Injury is something that anyone involved in EMS deals with on a daily basis. It is, after all, why we do what we do. When someone is injured we respond, intervene and transport. We are a vital part in a patient's chain of survival. The injuries that we deal with aren't always the patient's. We are often injured ourselves. We are routinely exposed to multiple hazards such as fires, chemical spills, combative and/or hostile patients, inclement weather, and dangerous accident scenes to mention a few. We are required to lift patients weighing 200, 300, 400 or more pounds (with assistance) on a regular basis. I love the (with assistance) part. That was added to our physical requirement guidelines after someone pointed out that no one can lift a 400 lb. patient by themselves.
In my 25 years in EMS, I have had my hand broken by a patient, my face kicked and glasses broken and had the breath knocked out of me by a roundhouse to the chest. I’ve been attacked by an intoxicated man in the back of the ambulance, had my knee cartilage torn requiring surgery and fell five feet off a porch onto a brick wall injuring my hip, again requiring surgery. My co-workers have broken bones, injured backs, had heart attacks in their 30’s and one guy lost both his legs above the knees when he was pinned to a guard rail by a vehicle while he was assisting accident victims on the side of the interstate.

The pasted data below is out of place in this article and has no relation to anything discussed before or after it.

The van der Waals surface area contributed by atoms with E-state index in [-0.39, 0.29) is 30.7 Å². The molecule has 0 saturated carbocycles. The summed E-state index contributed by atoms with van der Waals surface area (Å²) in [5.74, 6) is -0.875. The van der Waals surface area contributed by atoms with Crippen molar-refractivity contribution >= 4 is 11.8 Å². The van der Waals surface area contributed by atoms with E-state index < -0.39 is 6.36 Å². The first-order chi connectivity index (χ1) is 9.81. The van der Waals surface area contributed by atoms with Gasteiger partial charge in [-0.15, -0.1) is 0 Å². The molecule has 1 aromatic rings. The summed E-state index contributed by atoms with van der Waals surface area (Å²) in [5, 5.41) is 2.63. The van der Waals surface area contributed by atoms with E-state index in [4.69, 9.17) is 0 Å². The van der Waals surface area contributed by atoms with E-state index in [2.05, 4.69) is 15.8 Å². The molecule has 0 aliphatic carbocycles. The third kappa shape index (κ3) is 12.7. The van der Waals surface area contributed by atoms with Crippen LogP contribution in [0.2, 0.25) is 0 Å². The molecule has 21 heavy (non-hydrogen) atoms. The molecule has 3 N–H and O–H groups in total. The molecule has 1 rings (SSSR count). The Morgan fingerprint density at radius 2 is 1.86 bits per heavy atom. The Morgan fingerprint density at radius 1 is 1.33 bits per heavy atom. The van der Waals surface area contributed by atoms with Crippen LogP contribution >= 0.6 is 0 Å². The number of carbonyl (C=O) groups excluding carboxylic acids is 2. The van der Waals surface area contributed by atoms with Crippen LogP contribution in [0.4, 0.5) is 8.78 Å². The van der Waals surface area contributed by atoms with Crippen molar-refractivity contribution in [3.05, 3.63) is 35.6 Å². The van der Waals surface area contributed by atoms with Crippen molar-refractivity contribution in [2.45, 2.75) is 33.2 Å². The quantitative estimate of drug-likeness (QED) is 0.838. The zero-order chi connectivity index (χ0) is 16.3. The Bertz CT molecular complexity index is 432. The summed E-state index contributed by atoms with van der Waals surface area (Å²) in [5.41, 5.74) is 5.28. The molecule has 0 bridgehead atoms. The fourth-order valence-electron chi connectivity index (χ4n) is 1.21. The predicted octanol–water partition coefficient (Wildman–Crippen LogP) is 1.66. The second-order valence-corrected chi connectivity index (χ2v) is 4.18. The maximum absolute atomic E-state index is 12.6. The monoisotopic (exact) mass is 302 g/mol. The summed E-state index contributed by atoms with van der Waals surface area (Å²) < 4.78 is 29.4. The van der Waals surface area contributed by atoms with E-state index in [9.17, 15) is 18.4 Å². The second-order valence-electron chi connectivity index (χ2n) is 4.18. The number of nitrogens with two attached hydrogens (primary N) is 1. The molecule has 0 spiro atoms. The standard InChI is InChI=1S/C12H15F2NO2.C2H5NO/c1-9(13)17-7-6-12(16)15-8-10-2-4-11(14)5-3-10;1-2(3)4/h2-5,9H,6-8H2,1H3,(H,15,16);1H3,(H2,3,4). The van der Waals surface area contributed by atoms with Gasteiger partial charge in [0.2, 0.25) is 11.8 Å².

Why in the world would anyone do this job? The answer is simple…I love it. Every time I drive to work, I love knowing that I have no idea what the shift will bring. I love the excitement and I love the down times. I love pulling up to an accident scene and quickly processing a ton of information at once. How many cars, how many patients, how fast were they going, how bad is the damage…and that’s all before I get out of the ambulance. I love making sure an elderly woman’s cat is safe and has food and water before we transport her to the hospital. I love knowing the homeless peoples’ real names and birthdays. I love when my efforts are successful and I am able to save a life, and I love being the one to tell the family when they are not, and a life can’t be saved, because I know that I am going to tell them with compassion. I love my job.
I know that there will come a time when the physical requirements outstrip my physical abilities. I am 53 years old and have been doing this for a quarter of a century, but it will be a sad day when I reach the realization that it is time to relinquish the position to a younger, more able bodied individual. When that day comes, I will hold my head high and leave with dignity…but I might just kick that whipper-snapper’s ass one last time for good measure!